Essential Cairo Attractions: Planned and Unplanned Adventures in “The City of 1000 Minarets”

Essential Cairo Attractions: Planned and Unplanned Adventures in “The City of 1000 Minarets”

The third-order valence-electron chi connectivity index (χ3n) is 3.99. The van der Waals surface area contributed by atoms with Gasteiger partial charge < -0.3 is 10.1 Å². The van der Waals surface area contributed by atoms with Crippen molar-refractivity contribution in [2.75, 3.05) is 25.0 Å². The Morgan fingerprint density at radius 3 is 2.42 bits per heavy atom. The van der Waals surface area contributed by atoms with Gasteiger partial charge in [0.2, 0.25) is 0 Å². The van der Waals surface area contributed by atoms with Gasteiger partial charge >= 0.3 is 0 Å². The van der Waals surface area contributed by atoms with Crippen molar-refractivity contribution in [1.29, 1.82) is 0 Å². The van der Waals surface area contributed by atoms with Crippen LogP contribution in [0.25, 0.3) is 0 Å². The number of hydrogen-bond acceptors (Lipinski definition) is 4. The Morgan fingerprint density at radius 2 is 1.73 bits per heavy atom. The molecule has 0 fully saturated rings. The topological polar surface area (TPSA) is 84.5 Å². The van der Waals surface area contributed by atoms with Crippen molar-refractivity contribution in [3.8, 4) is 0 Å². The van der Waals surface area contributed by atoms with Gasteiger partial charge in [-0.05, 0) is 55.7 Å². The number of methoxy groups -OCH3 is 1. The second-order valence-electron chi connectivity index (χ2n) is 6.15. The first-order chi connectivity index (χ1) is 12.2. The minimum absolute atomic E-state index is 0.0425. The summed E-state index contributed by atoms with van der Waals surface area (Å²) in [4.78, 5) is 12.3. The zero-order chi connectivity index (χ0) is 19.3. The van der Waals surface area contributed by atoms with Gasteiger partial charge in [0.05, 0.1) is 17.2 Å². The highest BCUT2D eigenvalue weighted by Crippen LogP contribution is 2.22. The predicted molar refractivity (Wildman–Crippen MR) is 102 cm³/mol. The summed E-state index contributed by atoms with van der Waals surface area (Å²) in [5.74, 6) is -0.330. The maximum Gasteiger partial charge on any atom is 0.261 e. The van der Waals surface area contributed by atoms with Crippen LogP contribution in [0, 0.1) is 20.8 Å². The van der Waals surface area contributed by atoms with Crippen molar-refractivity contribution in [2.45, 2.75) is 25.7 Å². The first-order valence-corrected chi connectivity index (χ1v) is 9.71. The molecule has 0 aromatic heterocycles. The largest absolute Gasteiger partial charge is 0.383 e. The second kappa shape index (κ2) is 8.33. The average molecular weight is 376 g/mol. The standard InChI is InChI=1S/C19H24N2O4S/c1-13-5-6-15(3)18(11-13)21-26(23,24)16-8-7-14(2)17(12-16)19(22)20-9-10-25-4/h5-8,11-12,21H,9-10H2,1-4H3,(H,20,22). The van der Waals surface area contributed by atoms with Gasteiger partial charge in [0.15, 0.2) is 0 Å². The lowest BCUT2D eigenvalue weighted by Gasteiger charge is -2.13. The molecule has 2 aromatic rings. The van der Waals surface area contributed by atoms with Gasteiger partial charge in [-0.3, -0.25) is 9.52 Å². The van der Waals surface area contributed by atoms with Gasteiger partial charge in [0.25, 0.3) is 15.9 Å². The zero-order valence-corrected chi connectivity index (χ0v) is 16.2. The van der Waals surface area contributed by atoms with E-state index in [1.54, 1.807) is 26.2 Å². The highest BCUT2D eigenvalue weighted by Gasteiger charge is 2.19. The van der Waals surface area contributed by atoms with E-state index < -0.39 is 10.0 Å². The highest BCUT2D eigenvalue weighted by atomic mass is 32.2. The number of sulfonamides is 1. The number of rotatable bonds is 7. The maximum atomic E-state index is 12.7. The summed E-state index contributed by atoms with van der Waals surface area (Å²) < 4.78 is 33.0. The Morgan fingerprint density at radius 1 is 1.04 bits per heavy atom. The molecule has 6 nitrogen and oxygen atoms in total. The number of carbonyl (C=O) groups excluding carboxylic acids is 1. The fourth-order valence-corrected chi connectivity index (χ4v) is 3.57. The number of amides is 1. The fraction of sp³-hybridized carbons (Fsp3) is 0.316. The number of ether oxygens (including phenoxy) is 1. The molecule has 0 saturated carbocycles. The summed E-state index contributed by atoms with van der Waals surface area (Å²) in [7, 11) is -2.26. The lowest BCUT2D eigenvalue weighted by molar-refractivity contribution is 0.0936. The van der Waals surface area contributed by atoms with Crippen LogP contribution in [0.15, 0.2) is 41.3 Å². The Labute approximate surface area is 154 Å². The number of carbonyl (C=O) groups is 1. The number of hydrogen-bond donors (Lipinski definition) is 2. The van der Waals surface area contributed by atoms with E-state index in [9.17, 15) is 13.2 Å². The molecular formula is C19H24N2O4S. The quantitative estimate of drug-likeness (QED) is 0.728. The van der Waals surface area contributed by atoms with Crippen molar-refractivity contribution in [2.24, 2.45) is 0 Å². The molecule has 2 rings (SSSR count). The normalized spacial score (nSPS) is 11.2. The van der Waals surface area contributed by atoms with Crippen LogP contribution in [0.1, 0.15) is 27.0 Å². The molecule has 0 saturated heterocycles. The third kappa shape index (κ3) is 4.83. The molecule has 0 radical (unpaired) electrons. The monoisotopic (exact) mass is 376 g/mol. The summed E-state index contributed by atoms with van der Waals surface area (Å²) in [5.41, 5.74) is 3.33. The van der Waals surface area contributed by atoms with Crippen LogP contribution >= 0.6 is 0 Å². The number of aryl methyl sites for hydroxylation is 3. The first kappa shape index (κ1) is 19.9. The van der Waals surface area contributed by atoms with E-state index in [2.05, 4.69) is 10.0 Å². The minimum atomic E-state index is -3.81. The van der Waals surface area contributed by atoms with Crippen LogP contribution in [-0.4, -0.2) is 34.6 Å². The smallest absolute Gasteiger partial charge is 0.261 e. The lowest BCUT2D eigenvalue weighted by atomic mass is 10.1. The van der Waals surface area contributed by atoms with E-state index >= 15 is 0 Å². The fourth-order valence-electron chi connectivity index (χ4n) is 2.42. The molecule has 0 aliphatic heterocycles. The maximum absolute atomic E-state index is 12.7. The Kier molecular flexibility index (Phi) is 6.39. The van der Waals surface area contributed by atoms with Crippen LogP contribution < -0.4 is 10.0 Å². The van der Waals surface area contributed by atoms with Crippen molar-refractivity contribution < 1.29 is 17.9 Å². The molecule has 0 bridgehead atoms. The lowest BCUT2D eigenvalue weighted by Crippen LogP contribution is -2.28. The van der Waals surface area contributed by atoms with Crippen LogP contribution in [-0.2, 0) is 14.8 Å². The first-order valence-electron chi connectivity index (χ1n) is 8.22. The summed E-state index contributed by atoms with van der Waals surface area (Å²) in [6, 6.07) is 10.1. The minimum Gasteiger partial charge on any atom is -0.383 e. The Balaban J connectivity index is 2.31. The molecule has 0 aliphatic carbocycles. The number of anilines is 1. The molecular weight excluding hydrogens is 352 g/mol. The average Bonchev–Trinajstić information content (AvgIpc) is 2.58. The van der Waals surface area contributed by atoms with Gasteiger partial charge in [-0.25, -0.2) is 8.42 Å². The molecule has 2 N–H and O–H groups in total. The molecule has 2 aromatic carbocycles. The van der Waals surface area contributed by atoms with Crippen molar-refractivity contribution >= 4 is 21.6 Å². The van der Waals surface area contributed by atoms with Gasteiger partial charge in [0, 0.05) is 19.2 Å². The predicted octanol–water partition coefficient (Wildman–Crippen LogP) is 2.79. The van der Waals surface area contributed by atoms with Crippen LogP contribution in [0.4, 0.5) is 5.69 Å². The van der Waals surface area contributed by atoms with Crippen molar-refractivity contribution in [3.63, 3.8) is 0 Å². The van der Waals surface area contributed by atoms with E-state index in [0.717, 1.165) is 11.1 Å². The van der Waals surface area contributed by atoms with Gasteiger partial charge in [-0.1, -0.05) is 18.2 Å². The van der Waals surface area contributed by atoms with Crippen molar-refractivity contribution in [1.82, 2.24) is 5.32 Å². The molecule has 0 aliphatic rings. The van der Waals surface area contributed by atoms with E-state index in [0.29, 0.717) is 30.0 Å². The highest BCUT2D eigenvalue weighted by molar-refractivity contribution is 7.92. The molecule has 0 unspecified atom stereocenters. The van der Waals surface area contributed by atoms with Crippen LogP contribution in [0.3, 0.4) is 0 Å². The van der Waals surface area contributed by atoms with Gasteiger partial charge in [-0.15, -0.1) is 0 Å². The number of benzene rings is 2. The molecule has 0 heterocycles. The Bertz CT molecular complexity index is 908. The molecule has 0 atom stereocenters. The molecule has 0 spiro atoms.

I don’t like big cities so planning to spend 3 days in Cairo probably wasn’t my best travel decision but it allowed me to catch up with some old friends and experience the good, bad and the ugly of Egypt as opposed to a place like Dahab, which I probably would have enjoyed more but would have been a touristy-seaside-paradise that doesn’t reflect the country as a whole.  Nevertheless, Cairo attractions are pretty fascinating… you can cover the highlights in a day or two but make time for experiences that just kind of happened, as many memorable moments do. The Ultimate Tourist Evening in Cairo: Khan El Khalili Bazaar, Feluccas and Koshary When an old couch surfing friend had one night to show me Cairo, he came up with “the plan” that almost everyone recommends for one night in Cairo. He told me to invite the Aussie and Japanese guy and sternly warned us to be prepared to stay up late because Egyptians don’t like to sleep until after the sun comes up. We decided to head into the city early to do some independent explorations before we met Omar and his Egyptian friend after fast breaking. Somehow, we got off the metro at a random square, bazaar and busy bus station so we wasted a couple hours walking around in circles trying to figure out to get to Tahrir Square, where we’d be meeting our Egyptain tour guides. Somewhere along the journey, we found a huge tent covered in royal purple carpets. We poked our heads in, realized it was a Ramadan-fasting breaking tent and tried to excuse ourselves but it was too late: someone had spotted us, gladly greeting us with the typical “Welcome to Egypt” and all the tent’s occupants mobilized to convince us to stay. They found us a seat in the corner, near some English-“speakers”. Before we knew it, the members of the army delivered bright pink boxes with our free dinner: guava juice, dried dates, pasta, peas and some fried balls soaked in sweet stuff. We took selfies with the people at the table, enjoyed our meal as we tried to figure out whether we were eating with poor people, prisoners or mentally unstable people then concluded that they were nice and it didn’t matter. Everyone scarfed down their meals at lightining speeds and they invited us out for coffee but we excused ourselves and continued our search for Tahrir Square. On the way, a few people handed us free treats for Ramadan: a drink of dates in coconut milk and apple juice boxes. We kind of felt guilty because we weren’t Muslim but when we saw how happy they were to give it to us, we gladly accepted (although nothing’s open during Ramadan, it’s a good time of year for hungry backpackers to travel through Islamic countries because everyone’s especially generous!). Eventually we figured out were at the wrong metro station the whole time so we backtracked to get to our meeting point. As the location of the start of the Egyptian Revolution, the government removed the main metro stop to Tahrir Square and it still has security guards and movable gates covered in barbed wire throughout the area. To meet Omar, we passed a memorial for the people who died and lots of intense, freshly painted graffiti showing starving and abused Egyptians. Our first stop was Khan El Khalili bazaar in Islamic Cairo, a place that helped me understand the nickname, “city of a thousand minarets” . Unlike the non-descript, crumbling architecture elsewhere in the city, this area was filled with cobblestone streets, cozy passageways, lined with small shops of people selling spices, hookah pipes, bold-colored tapestries, ornate metal lamps and mother-of-pearl chess sets. The whole place smelled delicious: the sweet scent of shisha, street-side falafel, nectar of prickly pear cactus, dusty old books and waves of cumin wafting around corners. We watched Egyptian families with three generations and a dozen people crowd into closet-sized jewelry stores to help the bride-to-be pick out her wedding ring. Although the areas we were in appeared to be bustling, Omar pointed across the bazaar to a line of shops that had to close their doors after the revolution. Considering the bazaar was bombed during the revolution, the area recovered remarkably well. After we wound ourselves out of the maze, we headed into the car for a felucca ride on the Nile. I couldn’t believe that a 15-minute drive and a sailboat ride was all you need to find serenity in this crazy city but floating on the Nile is an undeniably tranquil experience. I felt like Baby Moses in a basket...